Results: The primary efficacy of RFA, complete regression of symptoms, was obtained in 57 out of 61 patients (93.4%). Four out of 61 (6.5%) patients showed a relapse of OO (after 3 months); 2 out of 4 were subjected to a second RFA, the remaining ones were subjected to surgery. There was one complication (case of lower limb paresthesia for 30 days after the ablation) and one possible complication (a disc herniation).

Conclusion: CT-guided RFA is an excellent treatment for spinal OO. Our data suggest that this procedure should be considered for the first stage of therapy for this disease 5)


Between March 2009 and July 2016, 8 consecutive patients with spinal osteoid osteomas were enrolled in the study and underwent 9 CT-guided RFA procedures. All patients presented with spinal pain (median preoperative visual analog scale [VAS] score 7.55, range 6-8.8) predominantly during the night, and they all had normal neurological examination results before the procedure. Pain (according to the VAS score) and neurological status were reassessed immediately before discharge, with further follow-up at 1, 6, and 12 months after the procedure. At the final follow-up, VAS score, neurological examination, patient satisfaction, and a radiological control (CT scan) were documented (median 48 months, range 12-84 months). VAS scores before and after the procedure were compared during the 3 days before surgery (D0), on the day of the surgery, Day 1 (D1), and at the final follow-up. RESULTS No neurological deficit was documented following the procedure or at the final follow-up. A statistically significant reduction in the VAS score was observed on Day 1 (mean 2.56 ± 0.68, p = 0.005) compared with D0. At the final follow-up, all patients reported a VAS score of 0 and a satisfaction rate of 100%. Only 1 patient had recurrent symptoms (pain, VAS score 8.1) 6 months after the initial RFA. A second procedure was performed, and the patient was subsequently symptom free at the final follow-up. CT scanning performed in all patients (12-84 months post-RFA) showed residual sclerosis in 4 patients and complete resolution of the radiological lesion in the remaining 4 patients. CONCLUSIONS CT-guided RFA appears to be a safe and effective method for the management of spinal osteoid osteoma and can be safely performed for lesions close to the dura or exiting nerve root based on the motor response threshold testing performed during the procedure. It should be considered the treatment of choice for spinal osteoid osteomas refractory to conservative treatment, thus avoiding more aggressive spinal approaches with subsequent potential morbidity 6).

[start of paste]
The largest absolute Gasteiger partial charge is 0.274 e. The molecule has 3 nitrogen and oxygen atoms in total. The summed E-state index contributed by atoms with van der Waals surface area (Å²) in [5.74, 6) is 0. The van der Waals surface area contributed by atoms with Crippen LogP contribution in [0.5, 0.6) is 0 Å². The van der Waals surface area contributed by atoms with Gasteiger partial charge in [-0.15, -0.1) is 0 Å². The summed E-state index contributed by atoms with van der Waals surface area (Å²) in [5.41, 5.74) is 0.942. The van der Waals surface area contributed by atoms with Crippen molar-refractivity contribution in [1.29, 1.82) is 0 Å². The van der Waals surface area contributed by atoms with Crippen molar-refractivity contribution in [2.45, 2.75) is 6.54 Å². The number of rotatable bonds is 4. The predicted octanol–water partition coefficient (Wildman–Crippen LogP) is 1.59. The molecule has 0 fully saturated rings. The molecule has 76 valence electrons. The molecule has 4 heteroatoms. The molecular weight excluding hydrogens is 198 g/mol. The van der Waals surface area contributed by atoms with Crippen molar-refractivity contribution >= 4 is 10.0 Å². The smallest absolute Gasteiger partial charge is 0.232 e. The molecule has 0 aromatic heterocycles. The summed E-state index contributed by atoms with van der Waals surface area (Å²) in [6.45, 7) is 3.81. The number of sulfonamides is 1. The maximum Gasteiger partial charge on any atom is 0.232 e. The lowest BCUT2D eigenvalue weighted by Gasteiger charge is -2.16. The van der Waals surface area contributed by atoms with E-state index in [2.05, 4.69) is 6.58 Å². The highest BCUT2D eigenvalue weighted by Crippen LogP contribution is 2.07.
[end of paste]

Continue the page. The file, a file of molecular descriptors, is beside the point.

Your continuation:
The records of all patients with osteoid osteomas of the spine managed with thermal ablation at two academic centers from 1993 to 2008 were reviewed.

Results: Seventeen patients (13 male patients, four female patients; mean age, 25.9 years) had lesions in the lumbar (seven patients), thoracic (six patients), cervical (three patients), and sacral (one patient) regions of the spine. Two lesions were in the vertebral body, one was within the dens, and the others were in the posterior elements. The mean lesion diameter was 8.8 mm, and the mean distance between the lesion and the closest neural element was 4.3 mm. The lesions were managed with laser (13 lesions) or radiofrequency (four lesions) ablation. Special thermal protection techniques involving the epidural injection of gas or cooled fluid were used. Pain levels were assessed immediately before the procedure and on the day after the procedure. Long-term follow-up findings were available for 11 patients. No complications were encountered, and all patients reported relief of pain. The 11 patients who participated in long-term follow-up reported continued relief of pain.